# Navier Stokes Project

## October 1999

### Background

The work is concerned with accurate and robust computational
methods for problems having non-smooth solutions. Many of the
grand challenges in modern science and technology give rise to
mathematical problems in this class. Many such problems arise in,
for example, semiconductor device models, petroleum reservoir
models, chemical kinetics, fluid and gas dynamics, liquid crystal
models and mathematical biology. The class includes, in
particular, all singular perturbation problems, which is an
important subclass having a long mathematical history. For
example, laminar flow with large Reynolds number, which is
governed by the Navier-Stokes equations, has been studied for more
than a century.
Modern numerical methods are not effective for solving such
problems in the sense that, as the singular perturbation parameter
becomes small,

- the errors in the numerical solutions increase and often become
comparable in magnitude to the solution itself,
- the number of iterations required to solve the nonlinear algebraic
systems grows unboundedly,
- the conditioning of the algebraic systems deteriorates.

For the above reasons, new theory and computational methods must
be developed for such problems. For this restricted, but important,
class of problems having non-smooth solutions we have developed
numerical methods without rival. This is especially true when the
requisite quantities involve derivatives of the solution, rather
than just the solution itself. In fluid dynamics such quantities
include, for example, the flux and drag, which require
approximations of first order derivatives, and the position of the
separation point, which requires approximations of second order
derivatives.

The main goal of our work is to construct and implement robust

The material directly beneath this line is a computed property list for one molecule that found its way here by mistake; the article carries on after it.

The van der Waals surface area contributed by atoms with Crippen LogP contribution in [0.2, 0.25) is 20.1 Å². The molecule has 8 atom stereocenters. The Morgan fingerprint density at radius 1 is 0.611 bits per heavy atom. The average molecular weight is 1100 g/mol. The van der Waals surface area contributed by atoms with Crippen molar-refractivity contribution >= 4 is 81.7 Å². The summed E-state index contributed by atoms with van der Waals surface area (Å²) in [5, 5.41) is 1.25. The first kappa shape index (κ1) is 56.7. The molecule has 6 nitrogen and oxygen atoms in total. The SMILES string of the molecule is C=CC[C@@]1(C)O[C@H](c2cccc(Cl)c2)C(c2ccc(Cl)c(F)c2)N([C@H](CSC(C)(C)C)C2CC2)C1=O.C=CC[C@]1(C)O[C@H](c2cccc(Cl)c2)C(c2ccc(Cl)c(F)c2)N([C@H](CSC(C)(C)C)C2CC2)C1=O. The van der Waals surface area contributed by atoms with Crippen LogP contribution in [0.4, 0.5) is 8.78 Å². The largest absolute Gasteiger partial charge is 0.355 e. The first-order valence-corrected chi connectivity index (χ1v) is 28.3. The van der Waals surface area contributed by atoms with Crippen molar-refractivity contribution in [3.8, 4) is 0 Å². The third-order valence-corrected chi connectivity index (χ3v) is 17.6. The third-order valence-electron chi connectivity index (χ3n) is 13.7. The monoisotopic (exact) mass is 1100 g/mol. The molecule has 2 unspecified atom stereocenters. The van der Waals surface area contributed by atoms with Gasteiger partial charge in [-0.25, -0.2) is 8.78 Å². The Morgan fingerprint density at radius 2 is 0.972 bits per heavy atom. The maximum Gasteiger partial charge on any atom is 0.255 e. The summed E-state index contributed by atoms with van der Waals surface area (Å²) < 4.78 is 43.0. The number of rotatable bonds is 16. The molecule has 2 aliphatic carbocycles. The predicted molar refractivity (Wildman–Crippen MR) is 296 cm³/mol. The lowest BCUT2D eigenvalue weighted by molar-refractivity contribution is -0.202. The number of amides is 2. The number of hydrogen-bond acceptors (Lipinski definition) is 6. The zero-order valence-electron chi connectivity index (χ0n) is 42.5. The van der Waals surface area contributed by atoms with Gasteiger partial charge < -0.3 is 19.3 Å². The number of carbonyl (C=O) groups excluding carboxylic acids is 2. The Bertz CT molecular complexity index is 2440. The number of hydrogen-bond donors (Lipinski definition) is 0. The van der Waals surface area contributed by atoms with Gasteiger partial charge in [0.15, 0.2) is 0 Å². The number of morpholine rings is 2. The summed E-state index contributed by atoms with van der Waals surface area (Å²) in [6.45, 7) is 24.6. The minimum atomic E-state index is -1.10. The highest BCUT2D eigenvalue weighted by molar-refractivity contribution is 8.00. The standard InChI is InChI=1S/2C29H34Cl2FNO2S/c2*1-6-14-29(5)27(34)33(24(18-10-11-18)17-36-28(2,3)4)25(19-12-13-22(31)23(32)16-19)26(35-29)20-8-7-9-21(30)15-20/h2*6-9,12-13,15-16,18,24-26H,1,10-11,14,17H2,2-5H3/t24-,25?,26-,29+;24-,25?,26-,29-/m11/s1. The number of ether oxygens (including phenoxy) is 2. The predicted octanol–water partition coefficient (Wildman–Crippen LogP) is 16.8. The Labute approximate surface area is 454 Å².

layer-resolving methods for generating numerical approximations
to the solutions and their derivatives of problems of laminar
flow, which are governed by the Navier-Stokes equations. Our
techniques are based on the theoretical work of G. I. Shishkin of
the Russian Academy of Sciences, Ekaterinburg and its detailed
development and implementation by a team of researchers and their
graduate students in Trinity College Dublin, Dublin City
University, University of Limerick and Kent State University,
Ohio, USA. A completely new feature of these methods is that we
can compute realistic estimates of the error parameters for the
method, which lead immediately to realistic estimates of the
parameter-uniform error in the maximum norm of the numerical
solutions generated by these methods.This allows us to specify, in
advance, computational parameters that guarantee any desired
accuracy independently of the value of the Reynolds number.

We believe that within the next four to five
years we will have succeeded in developing methods in the laminar
regime up
to the point of transition to turbulence. This would be a most useful
achievement because so many practical problems are governed by these
equations.

Participating Research Groups

Recent work

Recent Publications

Publications in Press

Presentations at Conferences

Contact Information

Research and
Postgraduate Studies

Maths Department

Trinity College Dublin

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